Getting started with pandoc
This document is for people who are unfamiliar with command line tools. Command-line experts can go straight to the User’s Guide or the pandoc man page.
Step 1: Install pandoc
First, install pandoc, following the instructions for your platform.
Step 2: Open a terminal
Pandoc is a command-line tool. There is no graphic user interface. So, to use it, you’ll need to open a terminal window:
On OS X, the Terminal application can be found in
/Applications/Utilities. Open a Finder window and go to
Utilities. Then double click on
Terminal. (Or, click the spotlight icon in the upper right hand corner of your screen and type
Terminal– you should see
On Windows, you can use either the classic command prompt or the more modern PowerShell terminal. If you use Windows in desktop mode, run the
powershellcommand from the Start menu. If you use the Windows 8 start screen instead, simply type
powershell, and then run either the “Command Prompt” or “Windows Powershell” application.
On Linux, there are many possible configurations, depending on what desktop environment you’re using:
- In Unity, use the search function on the
Dash, and search for
Terminal. Or, use the keyboard shortcut
- In Gnome, go to
Accessories, and select
Terminal, or use
- In XFCE, go to
Terminal, or use
- In KDE, go to
Terminal Program (Konsole).
- In Unity, use the search function on the
You should now see a rectangle with a “prompt” (possibly just a symbol like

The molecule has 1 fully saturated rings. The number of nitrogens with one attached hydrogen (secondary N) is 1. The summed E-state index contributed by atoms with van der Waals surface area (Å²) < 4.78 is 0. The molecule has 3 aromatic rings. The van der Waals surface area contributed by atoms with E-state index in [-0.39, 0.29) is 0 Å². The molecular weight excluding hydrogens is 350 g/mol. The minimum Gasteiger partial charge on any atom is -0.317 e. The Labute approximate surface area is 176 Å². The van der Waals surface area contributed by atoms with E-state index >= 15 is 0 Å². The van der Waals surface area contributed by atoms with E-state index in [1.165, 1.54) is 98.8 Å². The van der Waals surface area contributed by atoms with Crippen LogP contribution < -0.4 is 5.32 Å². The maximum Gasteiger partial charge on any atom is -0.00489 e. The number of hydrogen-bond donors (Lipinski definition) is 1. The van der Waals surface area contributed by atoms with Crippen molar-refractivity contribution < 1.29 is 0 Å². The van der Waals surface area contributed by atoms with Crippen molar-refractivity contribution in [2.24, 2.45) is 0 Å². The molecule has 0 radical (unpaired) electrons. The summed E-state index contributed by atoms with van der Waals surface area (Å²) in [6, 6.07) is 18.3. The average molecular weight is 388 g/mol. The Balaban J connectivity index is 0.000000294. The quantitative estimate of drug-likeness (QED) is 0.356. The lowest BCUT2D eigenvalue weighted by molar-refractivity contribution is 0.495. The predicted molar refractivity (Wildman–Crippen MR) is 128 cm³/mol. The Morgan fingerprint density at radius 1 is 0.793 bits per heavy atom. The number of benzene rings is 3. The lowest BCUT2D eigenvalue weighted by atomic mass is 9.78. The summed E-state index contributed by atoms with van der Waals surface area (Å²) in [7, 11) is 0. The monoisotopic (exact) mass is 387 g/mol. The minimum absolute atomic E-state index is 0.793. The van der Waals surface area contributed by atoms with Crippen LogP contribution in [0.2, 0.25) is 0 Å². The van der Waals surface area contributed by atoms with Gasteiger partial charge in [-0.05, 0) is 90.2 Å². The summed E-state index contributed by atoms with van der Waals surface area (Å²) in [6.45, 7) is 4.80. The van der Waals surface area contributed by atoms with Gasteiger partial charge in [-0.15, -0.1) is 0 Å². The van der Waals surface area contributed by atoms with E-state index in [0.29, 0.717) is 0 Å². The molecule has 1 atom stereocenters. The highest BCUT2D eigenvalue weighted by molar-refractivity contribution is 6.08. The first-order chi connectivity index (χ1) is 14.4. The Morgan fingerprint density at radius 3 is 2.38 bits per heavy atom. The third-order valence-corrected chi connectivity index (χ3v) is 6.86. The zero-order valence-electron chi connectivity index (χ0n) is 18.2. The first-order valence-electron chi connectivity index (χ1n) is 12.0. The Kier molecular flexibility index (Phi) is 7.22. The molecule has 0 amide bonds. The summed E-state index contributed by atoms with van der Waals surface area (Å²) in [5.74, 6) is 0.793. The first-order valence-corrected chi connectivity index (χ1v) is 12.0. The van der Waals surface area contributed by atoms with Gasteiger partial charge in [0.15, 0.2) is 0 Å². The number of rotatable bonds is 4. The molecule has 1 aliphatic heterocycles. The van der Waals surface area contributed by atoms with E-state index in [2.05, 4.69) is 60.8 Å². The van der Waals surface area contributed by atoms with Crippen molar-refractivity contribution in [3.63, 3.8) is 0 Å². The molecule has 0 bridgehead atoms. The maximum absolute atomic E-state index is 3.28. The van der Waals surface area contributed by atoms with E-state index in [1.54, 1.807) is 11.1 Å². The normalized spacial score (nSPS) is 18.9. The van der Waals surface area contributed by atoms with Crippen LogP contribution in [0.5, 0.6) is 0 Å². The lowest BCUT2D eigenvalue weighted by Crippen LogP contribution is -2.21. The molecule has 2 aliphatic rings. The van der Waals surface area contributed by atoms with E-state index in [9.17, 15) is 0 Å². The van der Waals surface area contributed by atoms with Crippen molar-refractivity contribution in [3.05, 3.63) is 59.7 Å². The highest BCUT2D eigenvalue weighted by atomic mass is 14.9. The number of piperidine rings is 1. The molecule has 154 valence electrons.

%, but probably including more information, such as your username and directory), and a blinking cursor.
Let’s verify that pandoc is installed. Type
and hit enter. You should see a message telling you which version of pandoc is installed, and giving you some additional information.
Step 3: Changing directories
First, let’s see where we are. Type
on linux or OSX, or
on Windows, and hit enter. Your terminal should print your current working directory. (Guess what
pwd stands for?) This should be your home directory.
Let’s navigate now to our
Documents directory: type
and hit enter. Now type
echo %cd% on Windows) again. You should be in the
Documents subdirectory of your home directory. To go back to your home directory, you could type
.. means “one level up.”
Go back to your
Documents directory if you’re not there already. Let’s try creating a subdirectory called
Now change to the
If the prompt doesn’t tell you what directory you’re in, you can confirm that you’re there by doing
echo %cd%) again.
OK, that’s all you need to know for now about using the terminal. But here’s a secret that will save you a lot of typing. You can always type the up-arrow key to go back through your history of commands. So if you want to use a command you typed earlier, you don’t need to type it again: just use up-arrow until it comes up. Try this. (You can use down-arrow as well, to go the other direction.) Once you have the command, you can also use the left and right arrows and the backspace/delete key to edit it.
Most terminals also support tab completion of directories and filenames. To try this, let’s first go back up to our
and hit the tab key instead of enter. Your terminal should fill in the rest (
test), and then you can hit enter.
echo %cd%on Windows) to see what the current working directory is.
cd footo change to the
foosubdirectory of your working directory.
cd ..to move up to the parent of the working directory.
mkdir footo create a subdirectory called
fooin the working directory.
- up-arrow to go back through your command history.
- tab to complete directories and file names.
Step 4: Using pandoc as a filter
and hit enter. You should see the cursor just sitting there, waiting for you to type something. Type this:
Hello *pandoc*! - one - two
When you’re finished, type
Ctrl-D on OS X or Linux, or